Cronin, currently a Distinguished Faculty Fellow at Rice University, is a native New Englander who admits that Houston’s humid heat made Texas an acquired taste for him. Nevertheless, The Twelve and The City of Mirrors take place mostly in Freeport, Houston and Kerrville, where Amy’s friends set up a new Republic of Texas. The Republic is the antithesis of The Homeland, a grim slave-labor state in Iowa, where survivors were exploited and sacrificed by creepy “redeye” virals on behalf of their overlords, the Twelve.

The City of Mirrors spends a sixth of its pages on the back story of Amy’s ultimate antagonist: Zero, a.k.a. Dr. Timothy Fanning, a biochemist who was the virus’ original human carrier, infected by vampire bats in South America. A brilliant man who is disappointed in life and bereft of his true love, Fanning finds a dark purpose in his unsought role as progenitor to the Twelve.

Even after the Twelve and their masses of followers are destroyed in the second volume of the trilogy — ushering in 21 years of seemingly viral-free peace for the Republic of Texas — Zero sits like Lucifer in the shadows of Grand Central Terminal, planning his viciously triumphal comeback in the heart of Manhattan, his “city of memories, city of mirrors.”

The Passage’s ambitious arc of time leaped first a century and then a millennium. In The City of Mirrors, Cronin gives readers the deep satisfaction of taking us to that far future, where Amy and her friends left their imprints on the world, both with words and through the blood and memories passed generation to generation.

“It’s children, [Caleb] thought, that give us our lives; without them we are nothing, we are here and then gone, like the dust.” The raison d’être for these Texans always had to be the children, those precious sparks of humanity whose future Amy fought to save.

It’s not easy to successfully wind up a beloved trilogy. But with The City of Mirrors, Cronin has produced a rarity: a great, beautifully fulfilling ending for a huge story about mankind’s failure, imperfection and redemption. There aren’t too many series whose endings make me perfectly happy. But this one did.

Joyce Sáenz Harris is a Dallas freelance writer.

The City of Mirrors

Justin Cronin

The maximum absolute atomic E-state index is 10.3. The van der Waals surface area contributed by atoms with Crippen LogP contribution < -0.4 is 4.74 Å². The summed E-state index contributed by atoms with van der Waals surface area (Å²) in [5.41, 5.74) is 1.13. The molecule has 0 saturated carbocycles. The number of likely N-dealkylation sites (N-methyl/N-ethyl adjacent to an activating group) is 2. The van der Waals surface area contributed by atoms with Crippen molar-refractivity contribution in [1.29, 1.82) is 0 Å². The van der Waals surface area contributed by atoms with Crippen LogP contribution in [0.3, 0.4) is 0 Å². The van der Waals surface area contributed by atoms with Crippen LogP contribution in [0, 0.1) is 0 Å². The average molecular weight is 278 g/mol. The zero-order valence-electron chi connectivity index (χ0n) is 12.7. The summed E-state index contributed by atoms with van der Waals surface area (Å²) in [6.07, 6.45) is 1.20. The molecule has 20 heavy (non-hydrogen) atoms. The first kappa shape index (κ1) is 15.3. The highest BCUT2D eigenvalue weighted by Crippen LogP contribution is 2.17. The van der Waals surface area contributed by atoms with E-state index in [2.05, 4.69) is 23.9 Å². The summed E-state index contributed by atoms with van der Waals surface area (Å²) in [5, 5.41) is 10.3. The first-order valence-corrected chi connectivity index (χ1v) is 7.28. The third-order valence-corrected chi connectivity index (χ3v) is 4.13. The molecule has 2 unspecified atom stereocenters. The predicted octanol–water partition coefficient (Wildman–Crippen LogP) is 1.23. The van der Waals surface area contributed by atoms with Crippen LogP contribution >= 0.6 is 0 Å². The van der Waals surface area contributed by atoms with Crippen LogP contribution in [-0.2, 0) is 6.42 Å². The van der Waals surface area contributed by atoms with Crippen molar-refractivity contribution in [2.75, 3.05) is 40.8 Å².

(Ballantine, $28)

Available May 24

http://www.dallasnews.com/lifestyles/books/20160102-memoir-dear-mr.-you-by-mary-louise-parker.ece

MARY-LOUISE PARKER - Bebeto Matthews - AP

I have seen Mary-Louise Parker act in three very different Broadway plays: Craig Lucas’ Prelude to a Kiss (1990), Alan Ayckbourn’s Communicating Doors (1998) and David Auburn’s Proof (2000), for which Parker won a Tony Award as Best Actress in a Play.

Witnessing those performances probably influenced my perception of Parker as a fiercely private person, a reluctant celebrity who is as elusive as a shapeshifter. She admits that she is strongly opinionated, and some who have worked with her might not call her particularly collegial. But her acting talent is undeniable — and so, it would appear, is her talent as a writer.

DEAR MR. YOU

Dear Mr. You is billed as a memoir, but it is different from virtually any other memoir I have read. Most are fairly straight-ahead narratives, moving from Point A to Point B and onward in chronological order, including or excluding juicy details as the teller prefers. Generally speaking, you will get names, dates, places and specific happenings in various degrees of candor.

Parker, 51, does not do any of this. Instead, Dear Mr. You is written as a series of letters or thank-you notes addressed to the various men who have influenced her life. She starts with Grandpa and Daddy and includes lovers, friends, acquaintances and strangers, but not her brothers.

Almost no names are given. Dates and places aren’t often specified. There’s a fair amount of mystery here, at least if you thought you were really going to get the skinny on Parker’s past. But this memoirist isn’t giving up the goods that easily.

“People are consistently curious about other people’s business,” Parker recently toldThe Washington Post. “They always have been. They probably always will be. … No one’s entitled to anyone’s information about anyone else.”

Nevertheless, Parker reveals a fair amount of herself, or at least of the self she wants us to see, and it feels real enough that one can believe she sincerely means it. Each chapter in Dear Mr. You is a prose poem of sorts, filled with emotional memories — though Parker says in her prologue that she loathes the word memories “for both its icky tone and wistful graveyard implications.”

She fondly recalls men who “can fix my screen door, my attitude, and open most jars … slam a puck, build a decent cabinet or the perfect sandwich.” This book, it seems, is her chance to say “thank you for the tour of the elevator cage, the sound booth, the alley; thank you for the kaleidoscope, the get-well tequila, the painting, the truth.”

Among them was “Man Out of Time,” an elegant guy she met at a party, with whom she struck up a necessarily short but lovely friendship because “I just liked you so much.” It’s an elegiac story that rings true for all of us who have lost special friends much too soon.

Then there was “Mr. Cabdriver,” whose egregiously wrong turns on a bad day threw a hugely pregnant Parker into an f-bomb-fueled panic (in her defense, she had just been dumped by her longtime beau, actor Billy Crudup) and prompted the cabdriver to make an abrupt stop for her unscheduled departure. When the cabbie shouted, “Go! I am not taking you to anywhere, you are very awful! I don’t want you anymore,” Parker replied, “No one does.” Then she wailed: “I am alone. Look, see? I am pregnant and alone.”